During the weekend of March 25th and 26th, the popular photography-sharing-turned-social-community mobile app, Instagram, celebrated a worldwide event. Across the globe, local communities of Instagram users met up with one another at predetermined locations to meet new people, hang-out with old friends, and to share photos of it all. Many communities have local Instagram accounts to highlight locals who explore their city. To help celebrate the weekend long event, I went to Buffalo!
Buffalo, NY and Instagram
The @IGersBuffalo group has regular meetups. A new destination is set, an announcement is made, and on the day of the meetup, users flock together to hang out and explore a new place with like-minded folks. If you’ve been following Exploring Upstate for a while, you already know I met up with the group last year at a historic theater in East Aurora. It was really cool to meet people I had already been interacting with on Instagram, and to meet some new people. What I’ve always really liked about the @IGersBuffalo group is that it’s a community of people of all ages and backgrounds. Everyone from photography professionals to amateur hobbyists and retirees to twenty-something hipsters all convene to share ideas and explore new places in their community.
Instagram has been a really great tool for discovering new places to learn about and visit, but it’s also been a great tool to meet new friends. Buffalo has a whole bunch of Instagram accounts for discovering more about the city. To discover some of them, checkout the @IGersBuffalo hashtags #bufinstameet and #igersbuffalo
Plymouth Methodist Church
This meetup was at the Porter Hall Karpeles Museum, but it’s only been called that for about twenty years. It was first built in 1908 to be the Plymouth Methodist Church. The congregation that first was founded in 1850 contracted with well-known architect Cyrus Kinne Porter (who also designed the Trinity Episcopal Church) to design their building.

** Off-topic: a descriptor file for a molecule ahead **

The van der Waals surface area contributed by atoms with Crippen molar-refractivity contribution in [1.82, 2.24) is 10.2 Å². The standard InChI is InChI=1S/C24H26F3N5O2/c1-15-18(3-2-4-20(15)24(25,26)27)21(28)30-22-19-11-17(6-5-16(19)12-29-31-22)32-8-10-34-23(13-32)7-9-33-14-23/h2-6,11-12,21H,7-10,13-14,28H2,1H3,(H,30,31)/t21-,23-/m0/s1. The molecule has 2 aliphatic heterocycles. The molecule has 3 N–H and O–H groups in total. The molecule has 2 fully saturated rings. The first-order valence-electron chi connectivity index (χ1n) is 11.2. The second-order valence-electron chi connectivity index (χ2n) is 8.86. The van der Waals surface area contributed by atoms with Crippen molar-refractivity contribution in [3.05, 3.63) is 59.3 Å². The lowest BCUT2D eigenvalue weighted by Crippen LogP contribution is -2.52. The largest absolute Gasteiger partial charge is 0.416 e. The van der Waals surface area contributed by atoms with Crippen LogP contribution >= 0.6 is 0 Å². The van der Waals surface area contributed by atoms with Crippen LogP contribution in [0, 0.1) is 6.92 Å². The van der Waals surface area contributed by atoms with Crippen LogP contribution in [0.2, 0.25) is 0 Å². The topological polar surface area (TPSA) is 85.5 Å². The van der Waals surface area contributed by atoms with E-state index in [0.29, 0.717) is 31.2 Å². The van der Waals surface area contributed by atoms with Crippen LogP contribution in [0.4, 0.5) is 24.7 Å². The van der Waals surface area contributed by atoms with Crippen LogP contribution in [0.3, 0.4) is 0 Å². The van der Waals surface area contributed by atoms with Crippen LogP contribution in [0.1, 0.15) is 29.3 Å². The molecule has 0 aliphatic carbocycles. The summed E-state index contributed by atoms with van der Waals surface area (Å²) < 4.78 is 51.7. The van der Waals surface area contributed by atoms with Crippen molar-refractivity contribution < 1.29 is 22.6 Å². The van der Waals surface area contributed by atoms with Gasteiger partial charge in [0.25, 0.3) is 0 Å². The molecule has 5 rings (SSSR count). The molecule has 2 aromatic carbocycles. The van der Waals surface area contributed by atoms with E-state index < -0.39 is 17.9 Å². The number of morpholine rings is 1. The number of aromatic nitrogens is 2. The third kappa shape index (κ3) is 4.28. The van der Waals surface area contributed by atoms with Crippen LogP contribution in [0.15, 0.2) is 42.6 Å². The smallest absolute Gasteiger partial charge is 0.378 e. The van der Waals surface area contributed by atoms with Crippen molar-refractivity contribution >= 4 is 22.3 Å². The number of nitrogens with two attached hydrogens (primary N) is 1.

Using medieval architecture as an inspiration, Porter cleverly designed an asymmetrical building to properly fill the wedged shaped lot. There are some really wonderful architectural points to the building like the Onondaga limestone brick exterior, the unique layout of the former sanctuary, and two intricate Louis Comfort Tiffany stained glass windows. For a more detailed description, the Buffalo as an Architectural Museum profile for the church has an outstanding history and archive of information.
Like so many religious organizations, membership began to dwindle and upkeep for the building became an overwhelming task. When so few members were left at the Plymouth Methodist congregation, it dissolved in 1968 and handed the keys to another religious organization seeking a home. They, too, struggled with the financing to maintain such an enormous, aging space. The historic landmark lay rotting for decades until it was rescued from certain demolition and transformed into one of the more unique museums in the country.
Karpeles Manuscript Museums
The Karpeles Manuscript Museum is the world’s largest private collection of historical documents and manuscripts. The project began in 1983 with David and Marsha Karpeles of California, who began purchasing a wide ranging collection of historical papers in hopes of creating a resource for the public to enjoy. As the collection grew, so did the number of museums around the country. Exhibits rotate among each location, so stopping back regularly means always seeing an incredible new piece of history. Today, there are thirteen different Karpeles Museums around the United States, but Buffalo is the only city to have two. Last year, I stopped in to the North Street location but was yet to see the Porter Hall location, just a few minutes drive to the west.
This location was opened in 1996 when the Karpeles purchased the former Plymouth Methodist Church from the City of Buffalo for only $1.00. That seems like a ridiculously low amount of money, but consider that the building had been vacant for decades. A $2 million renovation project that took three years helped to install a new heating system, electric, and overall rehabilitation of the landmark building.
Today, there are countless weddings in the transformed space. There is a curated art exhibit that rotates regularly, as well as the showcasing of the current manuscript exhibit. In keeping with the Karpeles’ mission–entrance to the museum is always free to the public.
If you’re in Buffalo, I strongly recommend popping in to both of the Karpele Manuscript Museums and catching a glimpse of local architectural history, as well as seeing the current documents on display in each location. For more info and to contact Porter Hall, here’s their website. Huge thanks to the @IGersBuffalo for hosting such a great event and choosing such a great location. If you’re interested, their next meet-up has been announced. Checkout their website and Instagram profiles for more.